- Gaze phase: The opponents look straight into each other eyes, in a contest of sheer determination. Each of the following counts towards calculation your bonus: challenge class ability, at least 4 ranks in Intimidate, the Killer Eyes trait, the Impertubable Mind trait, stern gaze class ability, and the ability to cast any gaze spell or one that influences the opponents eyes (you don't really cast the spell but still lose the spell slot). The duelist with the most of these wins the phase.

- Reaction phase: How quickly the duelists can react to the signal. Each opponent add his Initiative to his base Reflexes Save bonus, plus every trait, magic or feat bonus that might improve Reflexes: the highest result wins the phase.

- Draw phase: Both duelists draw their weapon extremely fast. Each of the following counts towards calculation your bonus: using a 1 handed weapon, Quick Draw feat, every other draw feat, the Deadly Draw trait (+2 bonus), at least 4 ranks in Sleigh of Hands, at least 4 ranks in Bluff, Gunslinger Initiative deed (must have at least 1 Grit point to get the bonus), mage hand or other spells that might help drawing a weapon (you don't really cast the spell but still lose the spell slot). The duelist with the most of these wins the phase.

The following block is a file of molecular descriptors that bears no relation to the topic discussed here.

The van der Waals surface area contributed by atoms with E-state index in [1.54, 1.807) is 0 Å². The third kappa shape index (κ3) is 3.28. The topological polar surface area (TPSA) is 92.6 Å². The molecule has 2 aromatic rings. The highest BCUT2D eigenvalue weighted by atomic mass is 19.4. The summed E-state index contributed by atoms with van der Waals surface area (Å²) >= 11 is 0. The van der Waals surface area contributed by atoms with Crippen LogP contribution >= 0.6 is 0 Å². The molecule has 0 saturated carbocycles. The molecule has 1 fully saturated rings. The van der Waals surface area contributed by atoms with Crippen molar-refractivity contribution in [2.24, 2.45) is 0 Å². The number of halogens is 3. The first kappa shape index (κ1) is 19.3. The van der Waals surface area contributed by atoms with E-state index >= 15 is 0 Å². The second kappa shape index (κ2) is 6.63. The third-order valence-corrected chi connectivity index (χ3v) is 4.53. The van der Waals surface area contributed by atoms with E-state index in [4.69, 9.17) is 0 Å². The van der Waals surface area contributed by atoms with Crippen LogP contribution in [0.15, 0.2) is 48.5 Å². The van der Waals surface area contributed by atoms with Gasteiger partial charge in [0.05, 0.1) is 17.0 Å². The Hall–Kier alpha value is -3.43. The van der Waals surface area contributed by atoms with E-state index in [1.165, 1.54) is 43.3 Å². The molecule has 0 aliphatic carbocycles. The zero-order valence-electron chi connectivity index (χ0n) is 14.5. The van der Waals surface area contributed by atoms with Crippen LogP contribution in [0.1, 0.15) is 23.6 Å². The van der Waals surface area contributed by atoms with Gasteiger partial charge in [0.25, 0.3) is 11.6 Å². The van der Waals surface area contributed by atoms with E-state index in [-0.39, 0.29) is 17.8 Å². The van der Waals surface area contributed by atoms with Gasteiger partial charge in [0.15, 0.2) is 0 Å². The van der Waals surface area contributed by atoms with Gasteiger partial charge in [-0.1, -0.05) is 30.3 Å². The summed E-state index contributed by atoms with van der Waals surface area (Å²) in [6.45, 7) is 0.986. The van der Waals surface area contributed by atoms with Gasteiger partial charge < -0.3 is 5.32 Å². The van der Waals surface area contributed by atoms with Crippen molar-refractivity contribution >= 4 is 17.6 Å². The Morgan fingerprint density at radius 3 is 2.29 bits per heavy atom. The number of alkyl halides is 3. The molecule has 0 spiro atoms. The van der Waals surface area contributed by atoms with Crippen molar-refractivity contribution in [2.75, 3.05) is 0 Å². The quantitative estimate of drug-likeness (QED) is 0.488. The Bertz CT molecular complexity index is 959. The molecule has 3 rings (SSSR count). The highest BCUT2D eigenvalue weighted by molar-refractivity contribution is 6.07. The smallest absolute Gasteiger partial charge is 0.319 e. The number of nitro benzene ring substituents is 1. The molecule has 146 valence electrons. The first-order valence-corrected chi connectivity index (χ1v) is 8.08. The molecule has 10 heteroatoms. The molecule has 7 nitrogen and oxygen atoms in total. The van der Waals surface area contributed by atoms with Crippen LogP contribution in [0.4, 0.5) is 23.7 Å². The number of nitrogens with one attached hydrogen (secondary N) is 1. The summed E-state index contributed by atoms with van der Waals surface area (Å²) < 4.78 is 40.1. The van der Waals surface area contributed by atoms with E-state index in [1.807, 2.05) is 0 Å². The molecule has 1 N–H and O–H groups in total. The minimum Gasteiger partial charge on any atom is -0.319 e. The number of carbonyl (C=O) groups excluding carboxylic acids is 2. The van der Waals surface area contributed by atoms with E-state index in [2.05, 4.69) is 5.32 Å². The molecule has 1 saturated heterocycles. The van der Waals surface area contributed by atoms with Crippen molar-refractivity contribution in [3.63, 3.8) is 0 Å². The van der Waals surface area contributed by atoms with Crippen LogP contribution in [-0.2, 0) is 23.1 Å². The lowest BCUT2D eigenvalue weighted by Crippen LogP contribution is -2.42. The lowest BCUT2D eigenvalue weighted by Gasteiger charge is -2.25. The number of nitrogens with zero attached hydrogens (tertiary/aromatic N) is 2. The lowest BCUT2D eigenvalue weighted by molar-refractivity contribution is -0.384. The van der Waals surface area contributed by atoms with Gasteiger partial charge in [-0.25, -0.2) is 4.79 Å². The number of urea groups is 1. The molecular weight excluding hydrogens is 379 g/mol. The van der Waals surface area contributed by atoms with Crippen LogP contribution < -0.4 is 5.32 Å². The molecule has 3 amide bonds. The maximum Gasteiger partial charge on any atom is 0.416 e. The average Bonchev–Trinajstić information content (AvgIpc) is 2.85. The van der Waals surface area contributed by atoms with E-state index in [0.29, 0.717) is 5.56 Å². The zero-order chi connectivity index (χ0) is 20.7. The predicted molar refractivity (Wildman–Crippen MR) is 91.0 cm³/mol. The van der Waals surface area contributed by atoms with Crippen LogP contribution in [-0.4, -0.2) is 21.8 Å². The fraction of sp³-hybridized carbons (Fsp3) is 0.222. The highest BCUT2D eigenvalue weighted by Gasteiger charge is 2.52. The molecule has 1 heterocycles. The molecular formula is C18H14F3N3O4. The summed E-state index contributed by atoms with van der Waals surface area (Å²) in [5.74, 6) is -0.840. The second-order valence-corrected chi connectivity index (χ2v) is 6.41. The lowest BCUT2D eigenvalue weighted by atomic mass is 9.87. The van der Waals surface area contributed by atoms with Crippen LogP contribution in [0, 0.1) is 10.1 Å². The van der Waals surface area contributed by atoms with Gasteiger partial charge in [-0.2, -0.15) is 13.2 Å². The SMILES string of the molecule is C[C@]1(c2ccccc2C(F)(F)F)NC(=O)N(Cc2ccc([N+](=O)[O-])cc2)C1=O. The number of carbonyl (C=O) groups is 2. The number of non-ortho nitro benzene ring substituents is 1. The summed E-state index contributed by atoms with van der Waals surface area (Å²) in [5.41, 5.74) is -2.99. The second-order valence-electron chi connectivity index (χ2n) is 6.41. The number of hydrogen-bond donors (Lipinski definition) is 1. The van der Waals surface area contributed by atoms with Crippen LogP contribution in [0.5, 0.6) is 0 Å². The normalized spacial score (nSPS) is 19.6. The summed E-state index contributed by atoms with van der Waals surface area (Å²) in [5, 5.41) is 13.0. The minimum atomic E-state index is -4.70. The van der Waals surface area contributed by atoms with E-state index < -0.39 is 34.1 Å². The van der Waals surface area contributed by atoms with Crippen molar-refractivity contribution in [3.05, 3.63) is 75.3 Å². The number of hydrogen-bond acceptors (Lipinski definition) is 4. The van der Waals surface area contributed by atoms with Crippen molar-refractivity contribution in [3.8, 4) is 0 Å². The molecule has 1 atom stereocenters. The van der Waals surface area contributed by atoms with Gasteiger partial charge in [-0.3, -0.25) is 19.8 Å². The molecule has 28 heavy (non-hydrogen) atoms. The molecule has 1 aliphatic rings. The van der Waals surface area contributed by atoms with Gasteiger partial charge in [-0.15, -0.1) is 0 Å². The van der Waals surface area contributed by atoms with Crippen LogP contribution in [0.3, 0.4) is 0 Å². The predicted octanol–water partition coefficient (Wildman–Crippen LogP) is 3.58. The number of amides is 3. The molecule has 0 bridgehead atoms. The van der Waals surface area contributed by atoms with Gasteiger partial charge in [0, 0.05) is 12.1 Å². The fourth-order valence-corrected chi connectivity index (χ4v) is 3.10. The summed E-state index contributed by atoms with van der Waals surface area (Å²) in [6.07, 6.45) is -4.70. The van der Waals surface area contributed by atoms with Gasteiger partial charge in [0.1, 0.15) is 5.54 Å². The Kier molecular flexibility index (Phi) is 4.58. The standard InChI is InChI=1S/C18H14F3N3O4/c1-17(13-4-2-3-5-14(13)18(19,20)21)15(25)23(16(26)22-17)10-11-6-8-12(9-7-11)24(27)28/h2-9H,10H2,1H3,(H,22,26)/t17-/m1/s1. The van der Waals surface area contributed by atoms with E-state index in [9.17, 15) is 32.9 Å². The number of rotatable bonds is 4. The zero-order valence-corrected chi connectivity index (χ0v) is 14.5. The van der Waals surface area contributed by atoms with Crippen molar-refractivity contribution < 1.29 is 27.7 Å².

- Attack phase: Both duelist finally attack. Each opponents takes the attack bonus with the weapon he's using (magic and feat bonuses included), and adds +1 for every one of the following: using two handed weapon, using two weapons or a weapon and a shield, charging at the opponent with a melee weapon, having a weapon with the reach ability, having a weapon with the deadly ability, the Warrior Spirit trait, Dodge feat or any Dodge bonus, Evasion or ather forms of dodging an attack, any Critical feat, any Improved (Combat Manouver) feat, magic weapon/true strike/blessing or any other spells that add to the attack bonus (the spells must have been cast beforehand). The highest final bonus wins the phase.